A comprehensive, readable analysis of the key issues of the Black Lives Matter movement, this thought-provoking and compelling anthology features essays by some of the nation’s most influential and respected criminal justice experts and legal scholars.
Policing the Black Man explores and critiques the many ways the criminal justice system impacts the lives of African American boys and men at every stage of the criminal process, from arrest through sentencing. Essays range from an explication of the historical roots of racism in the criminal justice system to an examination of modern-day police killings of unarmed black men. The contributors discuss and explain racial profiling, the power and discretion of police and prosecutors, the role of implicit bias, the racial impact of police and prosecutorial decisions, the disproportionate imprisonment of black men, the collateral consequences of mass incarceration, and the Supreme Court’s failure to provide meaningful remedies for the injustices in the criminal justice system. Policing the Black Man is an enlightening must-read for anyone interested in the critical issues of race and justice in America.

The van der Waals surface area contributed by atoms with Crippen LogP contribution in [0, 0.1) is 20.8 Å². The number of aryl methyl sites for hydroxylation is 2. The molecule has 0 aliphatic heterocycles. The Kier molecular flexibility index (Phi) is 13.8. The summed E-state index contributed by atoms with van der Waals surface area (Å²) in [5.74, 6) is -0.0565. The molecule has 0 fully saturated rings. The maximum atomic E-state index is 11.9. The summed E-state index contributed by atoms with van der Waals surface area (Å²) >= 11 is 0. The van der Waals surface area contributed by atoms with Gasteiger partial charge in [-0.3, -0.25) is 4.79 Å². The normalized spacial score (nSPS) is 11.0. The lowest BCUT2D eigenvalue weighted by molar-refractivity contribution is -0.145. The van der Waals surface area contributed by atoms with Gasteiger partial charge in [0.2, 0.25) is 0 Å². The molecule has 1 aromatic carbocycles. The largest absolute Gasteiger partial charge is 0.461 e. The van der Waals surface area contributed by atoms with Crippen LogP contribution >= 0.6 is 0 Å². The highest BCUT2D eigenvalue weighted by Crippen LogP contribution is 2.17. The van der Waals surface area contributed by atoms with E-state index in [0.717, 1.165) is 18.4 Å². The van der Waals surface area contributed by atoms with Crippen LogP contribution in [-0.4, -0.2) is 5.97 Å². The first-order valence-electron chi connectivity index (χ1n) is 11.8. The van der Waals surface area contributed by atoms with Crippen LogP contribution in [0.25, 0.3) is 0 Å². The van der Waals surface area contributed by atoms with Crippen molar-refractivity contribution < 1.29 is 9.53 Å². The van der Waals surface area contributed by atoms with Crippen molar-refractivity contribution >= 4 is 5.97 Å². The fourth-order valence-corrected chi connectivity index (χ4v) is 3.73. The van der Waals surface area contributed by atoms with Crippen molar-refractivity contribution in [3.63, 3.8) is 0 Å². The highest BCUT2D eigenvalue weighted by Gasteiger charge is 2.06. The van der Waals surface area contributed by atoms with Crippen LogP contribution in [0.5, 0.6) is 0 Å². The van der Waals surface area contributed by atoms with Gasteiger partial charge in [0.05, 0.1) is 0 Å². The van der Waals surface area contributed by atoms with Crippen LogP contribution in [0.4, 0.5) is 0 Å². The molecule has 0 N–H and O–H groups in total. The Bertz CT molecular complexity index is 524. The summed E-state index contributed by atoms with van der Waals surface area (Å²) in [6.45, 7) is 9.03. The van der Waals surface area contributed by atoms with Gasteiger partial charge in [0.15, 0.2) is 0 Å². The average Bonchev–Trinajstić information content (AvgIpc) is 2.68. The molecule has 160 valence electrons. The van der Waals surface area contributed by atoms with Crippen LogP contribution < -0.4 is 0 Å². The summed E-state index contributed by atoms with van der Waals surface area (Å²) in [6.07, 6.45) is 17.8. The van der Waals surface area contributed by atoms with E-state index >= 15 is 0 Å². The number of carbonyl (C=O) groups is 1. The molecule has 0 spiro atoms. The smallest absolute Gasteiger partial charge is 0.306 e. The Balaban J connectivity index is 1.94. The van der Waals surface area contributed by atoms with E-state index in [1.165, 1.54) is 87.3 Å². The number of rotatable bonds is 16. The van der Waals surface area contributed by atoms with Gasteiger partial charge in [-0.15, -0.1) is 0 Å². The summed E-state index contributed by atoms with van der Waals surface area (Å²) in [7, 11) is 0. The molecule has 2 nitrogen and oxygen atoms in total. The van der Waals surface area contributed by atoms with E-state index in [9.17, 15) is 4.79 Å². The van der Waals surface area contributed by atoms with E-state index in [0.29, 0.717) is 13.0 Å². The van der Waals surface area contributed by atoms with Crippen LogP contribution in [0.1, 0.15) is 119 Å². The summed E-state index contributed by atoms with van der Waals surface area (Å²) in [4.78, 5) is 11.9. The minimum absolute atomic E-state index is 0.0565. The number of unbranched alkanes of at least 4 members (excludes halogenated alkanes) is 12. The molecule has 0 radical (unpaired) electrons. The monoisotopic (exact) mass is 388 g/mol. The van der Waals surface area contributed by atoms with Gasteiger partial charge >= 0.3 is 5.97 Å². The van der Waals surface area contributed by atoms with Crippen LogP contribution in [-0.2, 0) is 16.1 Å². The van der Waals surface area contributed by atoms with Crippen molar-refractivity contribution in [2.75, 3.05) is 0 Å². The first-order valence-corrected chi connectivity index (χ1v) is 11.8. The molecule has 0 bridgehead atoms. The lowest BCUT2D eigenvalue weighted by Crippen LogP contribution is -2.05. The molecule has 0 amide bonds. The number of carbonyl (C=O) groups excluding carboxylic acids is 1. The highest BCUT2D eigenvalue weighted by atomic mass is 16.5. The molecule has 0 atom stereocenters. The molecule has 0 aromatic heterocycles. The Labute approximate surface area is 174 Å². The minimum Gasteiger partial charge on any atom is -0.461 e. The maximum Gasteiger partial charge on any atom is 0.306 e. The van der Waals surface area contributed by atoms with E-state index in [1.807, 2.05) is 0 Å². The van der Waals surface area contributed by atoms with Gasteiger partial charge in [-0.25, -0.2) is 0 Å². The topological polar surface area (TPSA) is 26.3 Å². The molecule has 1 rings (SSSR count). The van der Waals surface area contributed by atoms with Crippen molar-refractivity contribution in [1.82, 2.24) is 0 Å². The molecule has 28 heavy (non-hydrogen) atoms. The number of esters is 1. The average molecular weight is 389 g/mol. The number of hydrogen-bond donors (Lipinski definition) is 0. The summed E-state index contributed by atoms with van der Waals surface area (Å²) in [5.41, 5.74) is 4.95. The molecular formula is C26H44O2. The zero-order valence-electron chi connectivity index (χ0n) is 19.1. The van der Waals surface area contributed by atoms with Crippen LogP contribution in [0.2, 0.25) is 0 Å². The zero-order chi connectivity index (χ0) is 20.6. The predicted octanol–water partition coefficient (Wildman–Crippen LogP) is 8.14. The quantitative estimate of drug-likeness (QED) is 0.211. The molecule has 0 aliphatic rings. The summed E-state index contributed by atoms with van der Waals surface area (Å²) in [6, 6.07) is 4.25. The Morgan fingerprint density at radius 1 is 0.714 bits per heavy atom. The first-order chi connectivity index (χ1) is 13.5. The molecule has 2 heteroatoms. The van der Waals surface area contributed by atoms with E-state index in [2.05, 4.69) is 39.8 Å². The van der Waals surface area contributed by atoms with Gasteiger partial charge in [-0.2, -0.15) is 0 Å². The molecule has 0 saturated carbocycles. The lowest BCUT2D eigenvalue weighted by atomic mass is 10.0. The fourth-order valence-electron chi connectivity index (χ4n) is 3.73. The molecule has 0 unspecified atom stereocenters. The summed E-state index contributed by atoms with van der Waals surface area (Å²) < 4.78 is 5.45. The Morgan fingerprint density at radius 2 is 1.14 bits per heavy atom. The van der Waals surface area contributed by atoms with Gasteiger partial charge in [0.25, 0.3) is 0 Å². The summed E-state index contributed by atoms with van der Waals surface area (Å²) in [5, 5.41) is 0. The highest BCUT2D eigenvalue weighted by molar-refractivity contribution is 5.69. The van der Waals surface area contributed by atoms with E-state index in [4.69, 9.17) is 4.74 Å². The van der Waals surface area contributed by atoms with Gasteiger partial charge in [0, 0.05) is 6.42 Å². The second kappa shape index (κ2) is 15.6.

|Publisher:||Knopf Doubleday Publishing Group|
|Product dimensions:||5.10(w) x 7.90(h) x 0.90(d)|
About the Author
ANGELA J. DAVIS is a professor of law at the American University and a former director of the D.C. Public Defender Service. She is the author of Arbitrary Justice: The Power of the American Prosecutor and the coeditor of several books on criminal law and procedure. She has also written many articles and contributed chapters to many books on prosecutorial power and racial disparities in the criminal justice system.
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Excerpted from "Policing the Black Man"
Copyright © 2018 Angela J. Davis.
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Table of Contents
Angela J. Davis
A Presumption of Guilt: The Legacy of America’s History of Racial Injustice
The Endurance of Racial Disparity in the Criminal Justice System
Boys to Men: The Role of Policing in the Socialization of Black Boys
Racial Profiling: The Law, the Policy, and the Practice
Renée McDonald Hutchins
Making Implicit Bias Explicit: Black Men and the Police
Katheryn Russell- Brown
Policing: A Model for the Twenty-first Century
Tracey Meares and Tom Tyler
The Prosecution of Black Men
Angela J. Davis
The Grand Jury and Police Violence Against Black Men
Roger A. Fairfax, Jr.
Elected Prosecutors and Police Accountability
Ronald F. Wright
Do Black Lives Matter to the Courts?
Jin Hee Lee and Sherrilyn A. Ifill
Poverty, Violence, and Black Incarceration
Jeremy Travis and Bruce Western